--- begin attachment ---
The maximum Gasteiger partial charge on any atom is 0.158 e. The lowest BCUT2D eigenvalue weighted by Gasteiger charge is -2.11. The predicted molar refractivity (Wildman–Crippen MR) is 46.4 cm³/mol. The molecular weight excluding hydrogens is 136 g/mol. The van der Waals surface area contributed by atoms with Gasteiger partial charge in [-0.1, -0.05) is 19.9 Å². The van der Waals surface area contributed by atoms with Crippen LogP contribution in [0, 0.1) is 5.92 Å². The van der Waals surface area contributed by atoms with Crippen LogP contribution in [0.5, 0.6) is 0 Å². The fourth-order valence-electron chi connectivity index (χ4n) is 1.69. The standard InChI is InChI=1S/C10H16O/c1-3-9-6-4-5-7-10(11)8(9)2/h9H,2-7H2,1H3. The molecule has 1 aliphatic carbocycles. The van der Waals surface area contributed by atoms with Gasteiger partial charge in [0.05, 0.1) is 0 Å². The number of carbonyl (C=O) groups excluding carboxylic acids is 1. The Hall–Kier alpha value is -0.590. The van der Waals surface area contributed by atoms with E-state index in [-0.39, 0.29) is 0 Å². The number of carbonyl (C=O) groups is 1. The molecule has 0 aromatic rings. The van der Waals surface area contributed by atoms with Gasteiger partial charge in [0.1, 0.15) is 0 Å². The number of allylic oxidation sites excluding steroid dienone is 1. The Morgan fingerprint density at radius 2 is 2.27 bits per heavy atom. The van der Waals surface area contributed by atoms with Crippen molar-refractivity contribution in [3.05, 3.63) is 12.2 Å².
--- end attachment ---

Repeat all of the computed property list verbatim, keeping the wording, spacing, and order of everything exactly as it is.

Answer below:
The maximum Gasteiger partial charge on any atom is 0.158 e. The lowest BCUT2D eigenvalue weighted by Gasteiger charge is -2.11. The predicted molar refractivity (Wildman–Crippen MR) is 46.4 cm³/mol. The molecular weight excluding hydrogens is 136 g/mol. The van der Waals surface area contributed by atoms with Gasteiger partial charge in [-0.1, -0.05) is 19.9 Å². The van der Waals surface area contributed by atoms with Crippen LogP contribution in [0, 0.1) is 5.92 Å². The van der Waals surface area contributed by atoms with Crippen LogP contribution in [0.5, 0.6) is 0 Å². The fourth-order valence-electron chi connectivity index (χ4n) is 1.69. The standard InChI is InChI=1S/C10H16O/c1-3-9-6-4-5-7-10(11)8(9)2/h9H,2-7H2,1H3. The molecule has 1 aliphatic carbocycles. The van der Waals surface area contributed by atoms with Gasteiger partial charge in [0.05, 0.1) is 0 Å². The number of carbonyl (C=O) groups excluding carboxylic acids is 1. The Hall–Kier alpha value is -0.590. The van der Waals surface area contributed by atoms with E-state index in [-0.39, 0.29) is 0 Å². The number of carbonyl (C=O) groups is 1. The molecule has 0 aromatic rings. The van der Waals surface area contributed by atoms with Gasteiger partial charge in [0.1, 0.15) is 0 Å². The number of allylic oxidation sites excluding steroid dienone is 1. The Morgan fingerprint density at radius 2 is 2.27 bits per heavy atom. The van der Waals surface area contributed by atoms with Crippen molar-refractivity contribution in [3.05, 3.63) is 12.2 Å².